SelectMany - projecting the index of the result

There are 4 overloads of the SelectMany method. Two of them project the index of each source element, for example:

string[] sentenceSequences = new string[] {"The quick brown", "fox jumped over","the lazy dog."};
sentenceSequences.SelectMany(
// index - the position of the sequence in the sentenceSequences array
(sequence, index) =>
// check if index is on odd position and if so call ToUpper()
// ... put the sequence in other array, as the result
index % 2 == 0 ? new [] {sequence.ToUpper()} : new [] { sequence }
)
.Dump();


But there is no overload for projecting the index of the result also (the index of the element in the result sequence). So here an implementation of it:


public static IEnumerable<TResult> SelectMany<TSource, TCollection, TResult>(this IEnumerable<TSource> source, Func<TSource, int, IEnumerable<TCollection>> collectionSelector, Func<TSource, TCollection, int, TResult> resultSelector)
{
int collectionSelectorIndex = -1;
foreach (TSource sourceCurent in source)
{
collectionSelectorIndex++;
int resultSectorIndex = -1;
foreach (TCollection resultCurrent in collectionSelector(sourceCurent, collectionSelectorIndex))
{
resultSectorIndex++;
yield return resultSelector(sourceCurent, resultCurrent, resultSectorIndex);
}
}
yield break;
}

public static IEnumerable<TResult> SelectMany<TSource, TCollection, TResult>(this IEnumerable<TSource> source, Func<TSource, IEnumerable<TCollection>> collectionSelector, Func<TSource, TCollection, int, TResult> resultSelector)
{
foreach (TSource sourceCurent in source)
{
int resultSectorIndex = -1;
foreach (TCollection resultCurrent in collectionSelector(sourceCurent))
{
resultSectorIndex++;
yield return resultSelector(sourceCurent, resultCurrent, resultSectorIndex);
}
}
yield break;
}


Some usage example:


sentenceSequences.SelectMany(
sequence => sequence.Split(' '),
(sequence, word, index) => new {sequence, word, index}
).SelectMany(
word => word.word.ToCharArray(),
(word, chr, index) => new {word.sequence, word.word, wordindex = word.index, @char = chr, charindex = index}
)
.Dump();

sentence word wordindex char charindex
The quick brown The 0 T 0
The quick brown The 0 h 1
The quick brown The 0 e 2
The quick brown quick 1 q 0
The quick brown quick 1 u 1
The quick brown quick 1 i 2
The quick brown quick 1 c 3
The quick brown quick 1 k 4
The quick brown brown 2 b 0
The quick brown brown 2 r 1
The quick brown brown 2 o 2
The quick brown brown 2 w 3
The quick brown brown 2 n 4
fox jumped over fox 0 f 0
fox jumped over fox 0 o 1
fox jumped over fox 0 x 2
fox jumped over jumped 1 j 0
fox jumped over jumped 1 u 1
fox jumped over jumped 1 m 2
fox jumped over jumped 1 p 3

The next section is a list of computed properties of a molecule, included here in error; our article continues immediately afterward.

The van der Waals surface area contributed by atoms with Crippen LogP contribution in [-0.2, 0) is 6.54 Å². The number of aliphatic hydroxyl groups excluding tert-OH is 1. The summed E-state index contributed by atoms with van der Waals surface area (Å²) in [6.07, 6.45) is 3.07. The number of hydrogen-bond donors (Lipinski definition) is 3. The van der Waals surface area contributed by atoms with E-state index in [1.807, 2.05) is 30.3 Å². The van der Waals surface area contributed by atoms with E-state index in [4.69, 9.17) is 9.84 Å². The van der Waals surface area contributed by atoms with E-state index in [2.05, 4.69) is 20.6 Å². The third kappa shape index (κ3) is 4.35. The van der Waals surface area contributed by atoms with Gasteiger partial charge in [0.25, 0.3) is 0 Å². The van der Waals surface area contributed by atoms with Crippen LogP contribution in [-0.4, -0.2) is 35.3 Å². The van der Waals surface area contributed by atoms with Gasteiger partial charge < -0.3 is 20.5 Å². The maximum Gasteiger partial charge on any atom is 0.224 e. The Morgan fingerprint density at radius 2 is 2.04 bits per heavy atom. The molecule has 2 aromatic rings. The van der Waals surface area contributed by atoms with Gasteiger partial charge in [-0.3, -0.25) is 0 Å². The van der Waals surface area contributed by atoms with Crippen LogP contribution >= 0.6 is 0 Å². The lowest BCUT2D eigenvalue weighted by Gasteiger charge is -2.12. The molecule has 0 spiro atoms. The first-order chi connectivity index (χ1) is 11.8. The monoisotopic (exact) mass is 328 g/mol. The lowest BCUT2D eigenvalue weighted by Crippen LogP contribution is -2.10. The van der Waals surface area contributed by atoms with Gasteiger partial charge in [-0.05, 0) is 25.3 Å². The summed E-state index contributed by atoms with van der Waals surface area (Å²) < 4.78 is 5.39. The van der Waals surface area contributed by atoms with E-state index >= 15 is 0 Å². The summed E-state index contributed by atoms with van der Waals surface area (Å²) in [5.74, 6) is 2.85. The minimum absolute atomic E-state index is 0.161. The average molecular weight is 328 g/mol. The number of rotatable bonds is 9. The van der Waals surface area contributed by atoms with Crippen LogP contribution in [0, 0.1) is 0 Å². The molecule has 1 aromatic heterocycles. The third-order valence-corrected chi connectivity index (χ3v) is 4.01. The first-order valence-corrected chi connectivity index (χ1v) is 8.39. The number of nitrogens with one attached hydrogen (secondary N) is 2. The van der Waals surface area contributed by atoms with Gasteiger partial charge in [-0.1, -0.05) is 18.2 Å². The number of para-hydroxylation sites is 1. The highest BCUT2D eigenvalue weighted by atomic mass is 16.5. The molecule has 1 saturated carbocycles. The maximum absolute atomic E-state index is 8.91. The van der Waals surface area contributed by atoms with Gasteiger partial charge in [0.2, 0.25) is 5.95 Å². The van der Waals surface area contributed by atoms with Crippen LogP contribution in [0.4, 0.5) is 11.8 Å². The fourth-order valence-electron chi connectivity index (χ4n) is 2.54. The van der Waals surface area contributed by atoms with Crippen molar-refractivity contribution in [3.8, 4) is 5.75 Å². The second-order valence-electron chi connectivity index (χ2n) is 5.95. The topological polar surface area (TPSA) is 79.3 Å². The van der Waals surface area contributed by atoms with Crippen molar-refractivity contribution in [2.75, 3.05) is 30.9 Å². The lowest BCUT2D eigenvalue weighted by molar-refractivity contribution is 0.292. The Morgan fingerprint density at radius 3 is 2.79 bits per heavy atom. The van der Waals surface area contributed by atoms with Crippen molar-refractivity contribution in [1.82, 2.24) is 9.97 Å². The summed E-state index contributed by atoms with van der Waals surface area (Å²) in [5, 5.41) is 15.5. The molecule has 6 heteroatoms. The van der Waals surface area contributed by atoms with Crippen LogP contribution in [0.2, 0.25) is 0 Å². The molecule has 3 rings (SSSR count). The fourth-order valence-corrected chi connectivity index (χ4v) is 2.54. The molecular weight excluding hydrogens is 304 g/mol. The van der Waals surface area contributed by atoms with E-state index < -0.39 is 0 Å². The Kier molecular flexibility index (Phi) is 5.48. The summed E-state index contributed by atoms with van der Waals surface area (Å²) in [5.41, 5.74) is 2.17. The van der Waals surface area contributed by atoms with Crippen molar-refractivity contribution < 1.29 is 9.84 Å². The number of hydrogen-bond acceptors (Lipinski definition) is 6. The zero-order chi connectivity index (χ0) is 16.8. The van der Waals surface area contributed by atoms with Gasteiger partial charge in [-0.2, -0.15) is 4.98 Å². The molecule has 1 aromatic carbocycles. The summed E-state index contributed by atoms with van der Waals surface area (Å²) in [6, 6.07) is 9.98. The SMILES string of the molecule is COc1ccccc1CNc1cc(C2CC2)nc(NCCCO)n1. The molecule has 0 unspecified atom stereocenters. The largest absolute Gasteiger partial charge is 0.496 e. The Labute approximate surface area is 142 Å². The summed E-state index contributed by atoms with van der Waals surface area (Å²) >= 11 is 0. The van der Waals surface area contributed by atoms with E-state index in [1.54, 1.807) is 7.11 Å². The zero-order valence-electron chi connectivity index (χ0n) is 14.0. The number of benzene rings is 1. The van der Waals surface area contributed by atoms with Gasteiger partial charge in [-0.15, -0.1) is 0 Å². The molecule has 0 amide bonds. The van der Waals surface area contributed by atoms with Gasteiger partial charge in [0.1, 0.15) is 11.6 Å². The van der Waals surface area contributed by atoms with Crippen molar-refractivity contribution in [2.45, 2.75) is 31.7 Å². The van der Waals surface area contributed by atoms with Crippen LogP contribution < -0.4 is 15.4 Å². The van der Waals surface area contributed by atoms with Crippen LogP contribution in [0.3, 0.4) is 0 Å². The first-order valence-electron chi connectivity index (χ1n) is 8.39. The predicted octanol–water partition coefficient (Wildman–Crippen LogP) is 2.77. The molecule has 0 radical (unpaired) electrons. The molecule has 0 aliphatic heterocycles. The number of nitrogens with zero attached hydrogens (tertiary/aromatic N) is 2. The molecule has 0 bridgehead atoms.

fox jumped over jumped 1 e 4
fox jumped over jumped 1 d 5
fox jumped over over 2 o 0
fox jumped over over 2 v 1
fox jumped over over 2 e 2
fox jumped over over 2 r 3
the lazy dog. the 0 t 0
the lazy dog. the 0 h 1
the lazy dog. the 0 e 2
the lazy dog. lazy 1 l 0
the lazy dog. lazy 1 a 1
the lazy dog. lazy 1 z 2
the lazy dog. lazy 1 y 3
the lazy dog. dog. 2 d 0
the lazy dog. dog. 2 o 1
the lazy dog. dog. 2 g 2
the lazy dog. dog. 2 . 3


Now a more nicer projection:


sentenceSequences.SelectMany(
sequence => sequence.Split(' '),
(sequence, word, index) => new {sequence, word, index}
).SelectMany(
word => word.word.ToCharArray(),
(word, chr, index) => new {
// show the sequence only when the word and the char are the first line in their sequences
sequence = word.index == 0 && index == 0 ? word.sequence : null,
// show the word only when the projected char is the first one in its sequence
word = index == 0 ? word.word : null,
@char = chr,
}
).Dump()



sequence word char
The quick brown The T
h
e
quick q
u
i
c
k
brown b
r
o
w
n
fox jumped over fox f
o
x
jumped j
u
m
p
e
d
over o
v
e
r
the lazy dog. the t
h
e
lazy l
a
z
y
dog. d
o
g
.


This might be a good solution when I need to flatten a list of nested objects with some kind large depth (Customers -> Orders -> OrderItems -> OrderItemsHistory -> Updaters ). Flattening this structure means most of the properties get repeating themselves and I end up to use either the objects themselves to create a report with a tree of repeaters or to manipulate a single repeater and decide when to show a property or not.


The last example show how easy is to "hide" the flattened properties when the results selector of the SelectMany projects the index of the result item also.

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